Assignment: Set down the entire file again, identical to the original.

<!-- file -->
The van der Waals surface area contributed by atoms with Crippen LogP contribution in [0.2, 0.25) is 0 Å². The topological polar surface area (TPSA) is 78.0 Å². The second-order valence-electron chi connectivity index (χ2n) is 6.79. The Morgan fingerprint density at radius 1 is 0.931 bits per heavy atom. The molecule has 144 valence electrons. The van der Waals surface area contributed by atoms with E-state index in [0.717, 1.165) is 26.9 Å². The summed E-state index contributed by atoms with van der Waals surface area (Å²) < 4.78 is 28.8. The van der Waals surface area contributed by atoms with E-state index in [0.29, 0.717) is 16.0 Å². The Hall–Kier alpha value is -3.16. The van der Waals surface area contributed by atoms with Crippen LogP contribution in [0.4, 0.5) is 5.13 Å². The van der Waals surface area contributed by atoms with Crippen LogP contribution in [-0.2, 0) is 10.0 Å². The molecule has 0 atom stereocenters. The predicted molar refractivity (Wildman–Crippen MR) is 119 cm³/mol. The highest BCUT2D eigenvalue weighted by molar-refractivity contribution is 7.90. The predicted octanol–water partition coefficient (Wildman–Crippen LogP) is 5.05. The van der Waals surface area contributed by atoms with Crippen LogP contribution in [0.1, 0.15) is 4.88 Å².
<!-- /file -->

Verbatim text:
The van der Waals surface area contributed by atoms with Crippen LogP contribution in [0.2, 0.25) is 0 Å². The topological polar surface area (TPSA) is 78.0 Å². The second-order valence-electron chi connectivity index (χ2n) is 6.79. The Morgan fingerprint density at radius 1 is 0.931 bits per heavy atom. The molecule has 144 valence electrons. The van der Waals surface area contributed by atoms with E-state index in [0.717, 1.165) is 26.9 Å². The summed E-state index contributed by atoms with van der Waals surface area (Å²) < 4.78 is 28.8. The van der Waals surface area contributed by atoms with E-state index in [0.29, 0.717) is 16.0 Å². The Hall–Kier alpha value is -3.16. The van der Waals surface area contributed by atoms with Crippen LogP contribution in [0.4, 0.5) is 5.13 Å². The van der Waals surface area contributed by atoms with Crippen LogP contribution in [-0.2, 0) is 10.0 Å². The molecule has 0 atom stereocenters. The predicted molar refractivity (Wildman–Crippen MR) is 119 cm³/mol. The highest BCUT2D eigenvalue weighted by molar-refractivity contribution is 7.90. The predicted octanol–water partition coefficient (Wildman–Crippen LogP) is 5.05. The van der Waals surface area contributed by atoms with Crippen LogP contribution in [0.1, 0.15) is 4.88 Å².